It’s not just the cost of scripted TV that’s blowing up. Apple is paying $2 million an episode for the CBS-produced “Carpool Karaoke” series, even for episodes that run far less than 30 minutes.
Cable networks are stretching their wallets too. HBO’s VFX-heavy “Westworld” is in the same lofty budgetary stratum as “The Crown.” Season one of Starz’s “American Gods” came in at more than $8 million per episode. TNT’s one-and-done period drama “Will” required $5 million-$6 million an episode, even though it was shot in Wales with mostly up-and-coming actors.
FX usually spends about $3.5 million-$4 million per hour on its dramas. Ryan Murphy’s “American Crime Story” franchise is closer to $6 million.
For broadcast networks, the high end is roughly $4.5 million (with most shows coming in about $1 million below that). ABC, CBS, NBC and Fox are still struggling to adjust to an environment in which they’re not the first stop (or even the second) for hot new projects. Past seasons would typically feature one or two big bets on expensive broadcast pilots (think “Smash,” “Last Resort,” “Terra Nova”); the crop that’s coming to this year’s fall schedule is more modestly budgeted. That’s a cautionary sign of the cost-consciousness seeping into broadcasters as monetization of content becomes harder amid the steady erosion of live TV ratings and advertising revenue.
And then there’s “Game of Thrones,” the reigning king of big-budget dramas. The $15 million-plus price tag is due in part to a shooting schedule that more resembles that of a feature film than an episodic series. But “Thrones” is an anomaly. When it debuted, its price tag was in line with what HBO typically spends on dramas, around $6 million or so. But as the program grew into a four-continent behemoth with multiple production units shooting at once, it also began to generate dozens of healthy revenue streams for HBO. Its merchandising lines and foreign sales have brought plenty of gold to the network, and it’s been an effective branding flagship as the premium cabler transitions into the nonlinear age with HBO Now. (Related column: Taking the Wrong Lessons from the Success of “Game of Thrones”)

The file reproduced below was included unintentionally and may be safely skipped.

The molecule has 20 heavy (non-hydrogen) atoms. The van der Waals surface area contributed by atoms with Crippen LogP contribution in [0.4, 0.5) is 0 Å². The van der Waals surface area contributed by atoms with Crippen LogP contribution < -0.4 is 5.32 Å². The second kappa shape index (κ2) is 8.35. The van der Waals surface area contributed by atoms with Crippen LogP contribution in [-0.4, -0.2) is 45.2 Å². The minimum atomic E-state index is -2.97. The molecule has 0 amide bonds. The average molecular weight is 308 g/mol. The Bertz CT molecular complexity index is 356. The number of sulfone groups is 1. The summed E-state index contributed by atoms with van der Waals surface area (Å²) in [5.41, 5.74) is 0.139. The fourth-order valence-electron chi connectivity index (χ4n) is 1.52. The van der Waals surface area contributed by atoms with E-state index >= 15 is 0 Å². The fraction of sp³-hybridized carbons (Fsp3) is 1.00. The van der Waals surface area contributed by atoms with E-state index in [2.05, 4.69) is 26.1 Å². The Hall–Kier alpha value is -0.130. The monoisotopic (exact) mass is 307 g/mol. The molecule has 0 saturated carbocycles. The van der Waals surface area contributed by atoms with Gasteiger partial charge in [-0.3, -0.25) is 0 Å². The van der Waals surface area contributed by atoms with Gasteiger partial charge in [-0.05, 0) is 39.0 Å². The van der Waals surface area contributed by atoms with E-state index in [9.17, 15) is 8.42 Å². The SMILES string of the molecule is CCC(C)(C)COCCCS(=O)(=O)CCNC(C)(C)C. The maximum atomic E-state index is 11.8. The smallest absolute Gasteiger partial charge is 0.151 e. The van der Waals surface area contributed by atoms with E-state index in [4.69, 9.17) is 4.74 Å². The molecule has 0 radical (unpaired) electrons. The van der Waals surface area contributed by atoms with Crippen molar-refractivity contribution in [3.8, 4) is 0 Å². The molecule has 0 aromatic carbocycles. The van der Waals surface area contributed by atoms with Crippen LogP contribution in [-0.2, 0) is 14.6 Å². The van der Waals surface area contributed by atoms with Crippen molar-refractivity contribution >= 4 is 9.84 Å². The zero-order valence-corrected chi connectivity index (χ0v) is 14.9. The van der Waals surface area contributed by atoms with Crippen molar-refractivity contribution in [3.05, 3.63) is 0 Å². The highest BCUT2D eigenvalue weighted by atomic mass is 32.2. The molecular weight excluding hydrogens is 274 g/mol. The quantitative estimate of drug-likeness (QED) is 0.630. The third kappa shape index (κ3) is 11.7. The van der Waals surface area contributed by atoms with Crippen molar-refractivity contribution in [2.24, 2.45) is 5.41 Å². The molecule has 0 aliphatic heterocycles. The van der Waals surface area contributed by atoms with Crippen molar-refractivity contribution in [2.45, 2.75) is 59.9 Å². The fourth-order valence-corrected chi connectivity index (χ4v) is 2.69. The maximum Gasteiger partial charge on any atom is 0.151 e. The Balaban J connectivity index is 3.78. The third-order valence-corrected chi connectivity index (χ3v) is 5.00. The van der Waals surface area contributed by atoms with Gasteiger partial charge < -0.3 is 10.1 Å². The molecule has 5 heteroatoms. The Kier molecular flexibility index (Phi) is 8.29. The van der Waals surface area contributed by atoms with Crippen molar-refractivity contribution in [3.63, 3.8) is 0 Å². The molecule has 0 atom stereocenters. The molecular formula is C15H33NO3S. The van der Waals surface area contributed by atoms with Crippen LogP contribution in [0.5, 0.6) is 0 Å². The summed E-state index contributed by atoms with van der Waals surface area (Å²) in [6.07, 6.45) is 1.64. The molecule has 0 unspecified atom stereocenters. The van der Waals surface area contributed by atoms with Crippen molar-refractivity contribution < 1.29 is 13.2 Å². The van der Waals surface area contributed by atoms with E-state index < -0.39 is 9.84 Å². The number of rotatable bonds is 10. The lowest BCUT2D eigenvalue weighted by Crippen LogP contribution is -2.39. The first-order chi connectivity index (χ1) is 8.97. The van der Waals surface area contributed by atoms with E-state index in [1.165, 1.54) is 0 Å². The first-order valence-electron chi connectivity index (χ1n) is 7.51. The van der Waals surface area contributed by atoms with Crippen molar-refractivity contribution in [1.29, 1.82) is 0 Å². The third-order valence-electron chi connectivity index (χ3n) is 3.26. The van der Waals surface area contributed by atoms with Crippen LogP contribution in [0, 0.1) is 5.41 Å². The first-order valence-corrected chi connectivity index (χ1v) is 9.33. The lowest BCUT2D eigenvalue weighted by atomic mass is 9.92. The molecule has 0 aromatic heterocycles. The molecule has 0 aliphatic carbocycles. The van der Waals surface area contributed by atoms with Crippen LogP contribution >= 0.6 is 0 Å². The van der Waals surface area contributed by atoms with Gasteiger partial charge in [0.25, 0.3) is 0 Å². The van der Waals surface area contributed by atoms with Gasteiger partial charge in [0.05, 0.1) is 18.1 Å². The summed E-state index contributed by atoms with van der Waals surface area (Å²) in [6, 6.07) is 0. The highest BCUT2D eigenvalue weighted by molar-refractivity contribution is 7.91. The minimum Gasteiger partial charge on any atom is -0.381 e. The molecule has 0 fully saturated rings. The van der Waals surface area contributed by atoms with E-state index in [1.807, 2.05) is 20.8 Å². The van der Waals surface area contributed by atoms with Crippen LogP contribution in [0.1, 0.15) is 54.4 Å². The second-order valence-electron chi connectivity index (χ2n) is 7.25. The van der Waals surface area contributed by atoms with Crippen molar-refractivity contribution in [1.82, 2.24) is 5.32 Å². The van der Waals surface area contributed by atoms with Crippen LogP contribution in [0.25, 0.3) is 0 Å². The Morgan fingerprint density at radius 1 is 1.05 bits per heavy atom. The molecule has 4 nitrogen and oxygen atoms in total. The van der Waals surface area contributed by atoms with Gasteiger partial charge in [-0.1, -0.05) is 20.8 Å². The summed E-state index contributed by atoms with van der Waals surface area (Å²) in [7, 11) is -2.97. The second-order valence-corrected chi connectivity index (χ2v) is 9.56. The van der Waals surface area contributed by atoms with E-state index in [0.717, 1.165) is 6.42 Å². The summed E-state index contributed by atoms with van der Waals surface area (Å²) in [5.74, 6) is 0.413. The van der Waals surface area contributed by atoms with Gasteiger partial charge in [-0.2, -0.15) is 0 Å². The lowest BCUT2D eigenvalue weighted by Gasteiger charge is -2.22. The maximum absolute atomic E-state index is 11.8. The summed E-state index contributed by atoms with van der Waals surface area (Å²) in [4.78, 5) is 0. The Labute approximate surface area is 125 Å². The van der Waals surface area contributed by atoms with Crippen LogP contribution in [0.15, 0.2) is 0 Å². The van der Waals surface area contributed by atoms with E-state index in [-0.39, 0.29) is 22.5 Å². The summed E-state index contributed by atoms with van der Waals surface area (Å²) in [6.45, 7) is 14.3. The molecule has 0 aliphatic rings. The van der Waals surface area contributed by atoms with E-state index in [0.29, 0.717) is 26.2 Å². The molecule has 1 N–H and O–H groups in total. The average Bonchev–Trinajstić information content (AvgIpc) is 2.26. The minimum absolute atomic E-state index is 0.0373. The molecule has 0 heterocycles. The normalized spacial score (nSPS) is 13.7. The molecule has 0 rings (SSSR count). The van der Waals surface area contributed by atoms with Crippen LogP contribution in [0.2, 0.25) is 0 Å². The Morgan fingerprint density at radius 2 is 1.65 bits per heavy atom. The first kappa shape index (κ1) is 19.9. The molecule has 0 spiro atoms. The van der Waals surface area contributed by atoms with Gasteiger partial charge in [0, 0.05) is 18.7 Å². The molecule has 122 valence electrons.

Within the creative community, there’s been a great deal of talk about the current boom in series production fueling a financial windfall for in-demand talent and sparking a vast expansion of the storytelling palette. But worries of an overheated market that’s heading for a crash are palpable. (Related column: Will Out-of-Control Episode Costs Kill Peak TV?)
“It’s an arms race, and it’s going to be that way until somebody realizes they’re just beating their head against the wall and not getting anywhere,” says Michael Pachter, a research analyst for Wedbush Securities who covers Netflix.
Cindy Holland, vice president of original content for Netflix, acknowledges that more ambitious, longer and VFX-heavy shows can drive cost increases. But she sees those kinds of series coexisting with more modest efforts that shouldn’t be overlooked.
“The analogy I think about is the move from mass-produced beer to artisanal breweries or small-batch liquor,” Holland notes. “Every project is different now; they’re not fitting into the cookie cutter. HBO has been doing that for a long time. But we now have a bunch more players doing it.”
Nevertheless, industry veterans complain that some shows are produced at a pointlessly overinflated price throughout the lensing and post-production process.
“I look at a show like ‘13 Reasons Why,’” said Susanne Daniels, global head of content for YouTube, at a Variety summit earlier this month. “On Netflix, [it costs] $5 million an episode. I made shows like that for years at the WB [Network] for $2 million an episode. It’s ‘interior high school,’ ‘interior home.’ There’s no rhyme or reason to what they’re paying.”